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Canine Semen Collection and Evaluation

Canine Semen Collection and Evaluation

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Semen may be collected for a planned artificial insemination, cryopreservation (frozen in liquid nitrogen and stored for future use) or simply to evaluate the quality and quantity of sperm being produced. A single semen sample may not be representative of a male’s semen quality. We recommend collecting multiple samples several days to weeks apart to evaluate any abnormalities.

Collection: Prior to collecting the male, we attempt to reduce the stress associated with being at the veterinary clinic by minimizing aversive stimulation (taking rectal temperatures or performing rectal exams, drawing blood). We may use pheromones from a bitch in heat or, if available, allow the male to interact with a bitch in heat to aid in stimulating the male, but this is not necessary. We place a latex artificial vagina (AV) over the male’s penis and manually stimulate him. A test tube is attached to the end of the AV to collect the semen. There are three parts to a normal male dog’s ejaculate; the first and third portions are prostatic fluid and aid in transport of the second sperm-rich portion through the female’s reproductive tract. However, in a test tube the prostatic fluid is detrimental to the sperm and must be collected in separate tubes. Therefore, the tubes are switched during the stages of the male’s ejaculation (fractionation).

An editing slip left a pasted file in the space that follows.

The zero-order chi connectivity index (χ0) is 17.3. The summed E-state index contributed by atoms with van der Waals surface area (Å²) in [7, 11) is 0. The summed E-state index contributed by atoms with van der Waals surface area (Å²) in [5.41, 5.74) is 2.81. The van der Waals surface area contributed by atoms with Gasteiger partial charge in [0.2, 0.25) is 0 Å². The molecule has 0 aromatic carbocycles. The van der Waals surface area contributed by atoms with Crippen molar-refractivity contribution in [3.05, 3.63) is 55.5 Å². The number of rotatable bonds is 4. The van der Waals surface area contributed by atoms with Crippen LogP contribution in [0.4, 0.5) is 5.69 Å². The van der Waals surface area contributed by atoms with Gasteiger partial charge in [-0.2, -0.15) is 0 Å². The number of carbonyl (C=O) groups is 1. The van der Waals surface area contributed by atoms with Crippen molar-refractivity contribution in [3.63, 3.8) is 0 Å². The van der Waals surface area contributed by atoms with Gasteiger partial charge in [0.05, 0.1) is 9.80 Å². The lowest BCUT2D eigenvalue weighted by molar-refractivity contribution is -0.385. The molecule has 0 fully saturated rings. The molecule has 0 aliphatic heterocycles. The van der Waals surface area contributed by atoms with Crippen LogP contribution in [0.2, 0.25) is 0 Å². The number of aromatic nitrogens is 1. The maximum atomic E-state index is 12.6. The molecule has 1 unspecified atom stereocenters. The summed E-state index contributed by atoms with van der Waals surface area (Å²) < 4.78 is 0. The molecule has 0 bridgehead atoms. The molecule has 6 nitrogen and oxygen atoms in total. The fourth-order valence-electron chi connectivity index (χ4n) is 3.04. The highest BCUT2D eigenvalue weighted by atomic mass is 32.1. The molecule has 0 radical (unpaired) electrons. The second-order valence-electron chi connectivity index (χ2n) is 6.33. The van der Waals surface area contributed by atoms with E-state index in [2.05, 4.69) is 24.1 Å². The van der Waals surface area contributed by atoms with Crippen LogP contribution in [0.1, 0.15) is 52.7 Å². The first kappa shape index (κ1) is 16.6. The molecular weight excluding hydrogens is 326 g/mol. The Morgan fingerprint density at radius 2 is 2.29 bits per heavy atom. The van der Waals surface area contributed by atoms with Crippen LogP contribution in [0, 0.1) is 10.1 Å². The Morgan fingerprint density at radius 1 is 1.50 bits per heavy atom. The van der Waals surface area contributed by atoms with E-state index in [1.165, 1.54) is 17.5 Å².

Evaluation: The sperm-rich fraction of the ejaculate is evaluated both immediately in the exam room and later in the laboratory. The semen is evaluated for volume and color. Most dogs produce between 0.5 and 1.5 mL of the sperm-rich fraction of semen, and it should be white to opalescent. Even in the absence of prostatic fluid, sperm do not live long in a test tube. Therefore, the semen sample is evaluated in the exam room for the percentage of sperm that are moving (motility) and the percentage of sperm that are moving in one direction (progressive motility). An initial estimation of sperm morphology is performed. Later, in the laboratory, the quantity of sperm in the sample (concentration or sperm count) is determined and any morphologic abnormalities are evaluated. It is important to classify the types of abnormalities, as some changes occur during sperm formation in the testes and others occur during transit/maturation in the epididymi. Some morphologic changes are iatrogenic (caused during collection or processing). Finally, the semen is evaluated for other cell types, particularly bacteria or blood cells that may indicate infection or inflammation in the male reproductive tract.

Normal sperm values: Concentration = 200-400+ x 106 sperm per ejaculate Progressive motility >70% Normal morphology >70%

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